🦋 Problem Solving
perl6/problem-solving repository is used for working on all issues
that require discussion and/or consensus. This document describes the
process in more detail.
Reporting a problem
Anyone is welcome to create a new issue. The ticket should only contain the description of the actual problem (X of the XY). It is advised that you start your ticket with a short description of the problem and include more details afterwards.
This repository has broad scope, but not all problems belong here. For example, bugs in the Rakudo compiler should be reported in rakudo repository.
Anyone is welcome to submit an initial proposal as a comment. Start your comment with “Initial proposal:” and follow with a short and clear description of the approach that can be used to resolve the problem. Include just enough details to paint the general picture and refrain from writing too much (which will be required for the next step, but not now).
Good solutions resolve more than one problem, so link all other related problems that will be affected by your solution.
If you know that you won't be able to work on a full solution, please indicate so in your comment. Having a hero is often more important than having a good idea, but it is also important to hear out good heroless ideas.
Assignees and their role
Issues and PRs are labeled and assigned to corresponding devs (see the list). The task of the assignee is to drive the process, provide vision and assist everyone involved. Assignees can provide feedback, ask for clarifications, suggest changes and so on as they see fit. They can also reject initial proposals early.
Labels and assignees are managed in different ways (automatically by a bot, manually, self-assignment, etc).
If an assignee is pleased with the initial proposal, they can ask to submit a fullblown solution. This moves us to the next step. Assignees should provide their expectations of the solution (e.g. what should be covered in the document, additional requirements, etc).
Submitting a solution
PRs can only be submitted once all previous stages are completed. PRs
should be submitted in
perl6/problem-solving repository. The
document in the PR should act as a documentation for the solution (as
it will also be read later after it is accepted). This time all
details should be provided. Keep your document consistent with other
files in the repository (naming, directory structure, markup and so
Assignees will request changes that are necessary to finalize the solution. Note that this process may require an actual implementation (if applicable) and other efforts (possibly in other repos) if so is required by the assignee.
If there are common principles that are used for a particular label, assignees are welcome to compose a document in order to avoid repeating themselves.
Note that all people (even non-devs) who have enough experience in affected areas are welcome to provide feedback. That being said, the assignee has the final word on decisions in the issue/PR, so they are free to engage in discussions as they see fit. In rare cases they can moderate/lock the discussion if doing so is unavoidable.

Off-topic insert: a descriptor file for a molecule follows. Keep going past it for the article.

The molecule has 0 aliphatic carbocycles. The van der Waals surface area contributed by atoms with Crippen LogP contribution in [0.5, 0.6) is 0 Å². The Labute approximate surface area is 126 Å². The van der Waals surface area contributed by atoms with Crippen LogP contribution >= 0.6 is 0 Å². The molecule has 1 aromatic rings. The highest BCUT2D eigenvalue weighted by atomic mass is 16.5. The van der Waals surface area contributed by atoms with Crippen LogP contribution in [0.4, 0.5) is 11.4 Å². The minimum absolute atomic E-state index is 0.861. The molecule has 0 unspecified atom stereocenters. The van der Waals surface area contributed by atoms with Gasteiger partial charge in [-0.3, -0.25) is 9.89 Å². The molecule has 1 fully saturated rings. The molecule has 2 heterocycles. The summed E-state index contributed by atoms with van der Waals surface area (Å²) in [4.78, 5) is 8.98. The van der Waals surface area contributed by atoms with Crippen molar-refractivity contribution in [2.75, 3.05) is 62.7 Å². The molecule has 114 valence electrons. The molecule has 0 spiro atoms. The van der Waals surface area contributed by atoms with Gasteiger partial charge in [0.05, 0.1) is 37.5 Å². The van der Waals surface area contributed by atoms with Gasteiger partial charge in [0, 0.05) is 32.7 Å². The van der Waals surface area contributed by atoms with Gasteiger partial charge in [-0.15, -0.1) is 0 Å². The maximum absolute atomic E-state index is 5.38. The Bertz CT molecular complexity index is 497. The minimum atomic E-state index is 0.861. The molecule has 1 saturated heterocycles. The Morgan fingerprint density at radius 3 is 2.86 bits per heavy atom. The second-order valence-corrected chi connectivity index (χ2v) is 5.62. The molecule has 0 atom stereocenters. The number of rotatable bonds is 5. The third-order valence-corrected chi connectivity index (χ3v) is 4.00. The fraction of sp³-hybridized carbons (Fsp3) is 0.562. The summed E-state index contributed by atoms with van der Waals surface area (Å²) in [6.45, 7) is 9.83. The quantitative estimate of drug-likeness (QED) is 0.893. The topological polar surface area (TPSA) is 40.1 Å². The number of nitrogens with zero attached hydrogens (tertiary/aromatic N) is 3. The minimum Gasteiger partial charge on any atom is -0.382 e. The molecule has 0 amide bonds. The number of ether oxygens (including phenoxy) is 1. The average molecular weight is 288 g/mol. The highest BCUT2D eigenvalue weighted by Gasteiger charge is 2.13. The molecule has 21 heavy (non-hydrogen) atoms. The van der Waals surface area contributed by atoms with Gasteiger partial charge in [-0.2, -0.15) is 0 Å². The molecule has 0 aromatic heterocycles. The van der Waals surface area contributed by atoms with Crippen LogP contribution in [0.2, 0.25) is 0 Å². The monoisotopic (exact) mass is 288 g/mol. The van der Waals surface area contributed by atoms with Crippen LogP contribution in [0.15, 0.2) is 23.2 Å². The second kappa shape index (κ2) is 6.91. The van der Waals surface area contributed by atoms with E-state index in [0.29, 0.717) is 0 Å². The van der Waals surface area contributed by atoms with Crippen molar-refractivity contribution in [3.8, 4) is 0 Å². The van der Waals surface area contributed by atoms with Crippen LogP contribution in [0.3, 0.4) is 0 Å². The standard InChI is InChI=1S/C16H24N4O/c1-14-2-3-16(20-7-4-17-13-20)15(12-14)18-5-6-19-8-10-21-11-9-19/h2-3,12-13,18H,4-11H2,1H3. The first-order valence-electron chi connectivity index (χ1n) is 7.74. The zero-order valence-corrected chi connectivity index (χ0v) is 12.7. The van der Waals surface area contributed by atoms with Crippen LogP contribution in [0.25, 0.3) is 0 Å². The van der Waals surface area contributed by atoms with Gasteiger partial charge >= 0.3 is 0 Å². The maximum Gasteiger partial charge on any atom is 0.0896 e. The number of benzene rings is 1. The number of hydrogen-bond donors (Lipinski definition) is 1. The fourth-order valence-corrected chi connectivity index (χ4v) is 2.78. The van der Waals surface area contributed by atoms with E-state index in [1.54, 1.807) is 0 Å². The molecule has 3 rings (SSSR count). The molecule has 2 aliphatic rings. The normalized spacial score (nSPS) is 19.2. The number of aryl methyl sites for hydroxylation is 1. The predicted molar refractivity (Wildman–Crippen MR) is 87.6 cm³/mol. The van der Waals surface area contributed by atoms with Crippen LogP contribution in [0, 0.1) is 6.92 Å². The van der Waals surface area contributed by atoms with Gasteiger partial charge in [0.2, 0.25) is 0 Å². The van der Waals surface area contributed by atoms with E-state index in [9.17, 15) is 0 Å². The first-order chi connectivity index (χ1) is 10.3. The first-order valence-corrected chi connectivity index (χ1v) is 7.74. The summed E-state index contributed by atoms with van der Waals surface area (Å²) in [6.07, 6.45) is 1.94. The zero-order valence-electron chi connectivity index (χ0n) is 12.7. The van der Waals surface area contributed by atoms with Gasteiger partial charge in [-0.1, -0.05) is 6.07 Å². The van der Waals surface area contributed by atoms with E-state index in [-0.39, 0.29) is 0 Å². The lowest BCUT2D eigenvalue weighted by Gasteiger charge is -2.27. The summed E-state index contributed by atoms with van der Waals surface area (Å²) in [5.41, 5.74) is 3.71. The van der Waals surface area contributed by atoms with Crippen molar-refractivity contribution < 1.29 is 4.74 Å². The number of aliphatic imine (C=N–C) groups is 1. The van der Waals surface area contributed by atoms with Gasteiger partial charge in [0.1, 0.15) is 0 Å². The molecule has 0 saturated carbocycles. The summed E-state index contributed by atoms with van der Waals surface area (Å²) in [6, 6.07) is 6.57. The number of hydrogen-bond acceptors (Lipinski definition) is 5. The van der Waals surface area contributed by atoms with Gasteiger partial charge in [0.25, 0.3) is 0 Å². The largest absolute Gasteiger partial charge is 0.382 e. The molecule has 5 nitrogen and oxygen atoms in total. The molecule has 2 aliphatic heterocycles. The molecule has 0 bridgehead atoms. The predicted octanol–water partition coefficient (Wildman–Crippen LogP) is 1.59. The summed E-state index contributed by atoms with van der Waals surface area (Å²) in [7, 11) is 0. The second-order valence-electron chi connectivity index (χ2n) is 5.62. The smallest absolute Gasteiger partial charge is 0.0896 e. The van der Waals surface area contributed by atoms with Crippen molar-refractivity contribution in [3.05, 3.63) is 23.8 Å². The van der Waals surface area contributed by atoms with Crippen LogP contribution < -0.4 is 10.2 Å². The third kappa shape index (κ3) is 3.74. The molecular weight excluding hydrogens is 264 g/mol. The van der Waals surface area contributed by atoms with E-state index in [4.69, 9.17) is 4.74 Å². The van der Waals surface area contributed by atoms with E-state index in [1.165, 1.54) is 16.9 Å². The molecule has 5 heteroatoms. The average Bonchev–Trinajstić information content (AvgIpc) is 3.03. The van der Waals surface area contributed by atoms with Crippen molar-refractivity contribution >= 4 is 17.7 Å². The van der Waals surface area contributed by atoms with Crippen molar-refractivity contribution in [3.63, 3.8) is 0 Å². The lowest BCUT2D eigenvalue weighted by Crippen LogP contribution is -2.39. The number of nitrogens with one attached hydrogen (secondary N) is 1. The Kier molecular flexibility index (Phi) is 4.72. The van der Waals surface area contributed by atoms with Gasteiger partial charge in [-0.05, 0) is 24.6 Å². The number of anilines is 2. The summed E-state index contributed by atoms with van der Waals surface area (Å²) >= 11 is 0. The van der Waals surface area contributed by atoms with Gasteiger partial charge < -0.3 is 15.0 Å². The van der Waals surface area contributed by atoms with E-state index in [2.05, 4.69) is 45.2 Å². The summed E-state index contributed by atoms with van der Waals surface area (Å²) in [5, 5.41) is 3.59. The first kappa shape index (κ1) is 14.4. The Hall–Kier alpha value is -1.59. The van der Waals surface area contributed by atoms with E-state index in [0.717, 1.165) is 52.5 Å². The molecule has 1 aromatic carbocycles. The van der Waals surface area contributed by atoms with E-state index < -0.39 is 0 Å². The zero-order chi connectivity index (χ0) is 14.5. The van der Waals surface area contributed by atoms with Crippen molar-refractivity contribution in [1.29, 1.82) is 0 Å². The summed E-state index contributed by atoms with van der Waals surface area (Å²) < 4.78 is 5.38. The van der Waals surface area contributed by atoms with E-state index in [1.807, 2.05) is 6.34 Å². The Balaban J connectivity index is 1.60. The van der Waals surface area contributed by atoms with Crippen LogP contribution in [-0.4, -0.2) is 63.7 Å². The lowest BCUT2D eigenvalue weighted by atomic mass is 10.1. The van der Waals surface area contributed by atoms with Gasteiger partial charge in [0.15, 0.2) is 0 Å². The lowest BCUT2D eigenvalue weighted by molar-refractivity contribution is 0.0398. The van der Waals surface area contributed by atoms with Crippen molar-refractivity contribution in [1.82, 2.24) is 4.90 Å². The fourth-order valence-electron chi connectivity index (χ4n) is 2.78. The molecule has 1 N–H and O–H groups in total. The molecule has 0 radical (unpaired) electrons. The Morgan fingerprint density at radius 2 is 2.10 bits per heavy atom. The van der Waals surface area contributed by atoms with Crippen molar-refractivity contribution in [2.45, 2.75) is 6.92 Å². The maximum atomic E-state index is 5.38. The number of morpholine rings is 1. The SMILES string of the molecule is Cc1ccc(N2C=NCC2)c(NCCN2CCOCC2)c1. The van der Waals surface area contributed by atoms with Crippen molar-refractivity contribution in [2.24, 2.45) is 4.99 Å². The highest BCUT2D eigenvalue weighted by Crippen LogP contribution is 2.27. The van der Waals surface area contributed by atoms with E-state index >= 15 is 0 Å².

Once the assignee is happy with the proposal, the process moves to the next step.
A review is requested from all of the reviewers (see the list). This step exists to ensure peer-review and to notify the devs of the major upcoming changes. By approving a PR the dev confirms that they reviewed and understood the proposal, and that they are OK with it. This is also the last chance to express concerns and present feedback (though it is encouraged to do that before this step is reached).
It is expected that all reviewers will understand the reasoning of the solution and in the end all of them will approve the PR. This may require time, discussion, and minor adjustments, but if it happens that the discussion doesn't lead to mutual understanding, the BDFL may step in.
This is the final step. Once the PR is merged, it is expected that corresponding efforts (e.g. PRs in other repos) are merged too, and the future work is already outlined. This is the last step.
Edge cases and other notes
- If any of the merged solutions needs an adjustment, the process should start from the beginning. That is, an issue should be filed stating the problem with the current solution, and the process continues as normal. PRs are allowed to change, modify and shadow existing solutions.
- Assignees are allowed to call for a “shortcut” to any problem, in which case the solution is applied directly without going through the whole process.
- Non-functional changes to existing solutions automatically go through a shortcut (typos, grammar, formatting, etc.), just submit a PR right away.
- If a shortcut receives any criticism from the corresponding development team or other affected parties, it can be reverted and the full formal process should begin.
- If a reviewer does not respond in 14 days, they are removed from the list of reviewers on that PR.
- Passing the assignee status is allowed provided that the receiving party agrees. One-time assignees are allowed through this process.
- People are allowed to be assigned to their own PRs.
- If everything else fails, BDFL can force any change as they like, though this should only be used in exceptional cases.
Labels and responsible devs
meta issue if you want to create a new label or if you want
to be added as a responsible dev.
meta– changes to the
problem-solvingrepo and this document
language– changes to the Perl 6 language
rakudo– big changes to Rakudo
moarvm– big changes to MoarVM
documentation– big changes to Perl 6 documentation and other learning resources
unicode– Unicode and encoding/decoding
infrastructure- servers, hosting, cloud, monitoring, backup and automation
meta issue if you want to be added to this list.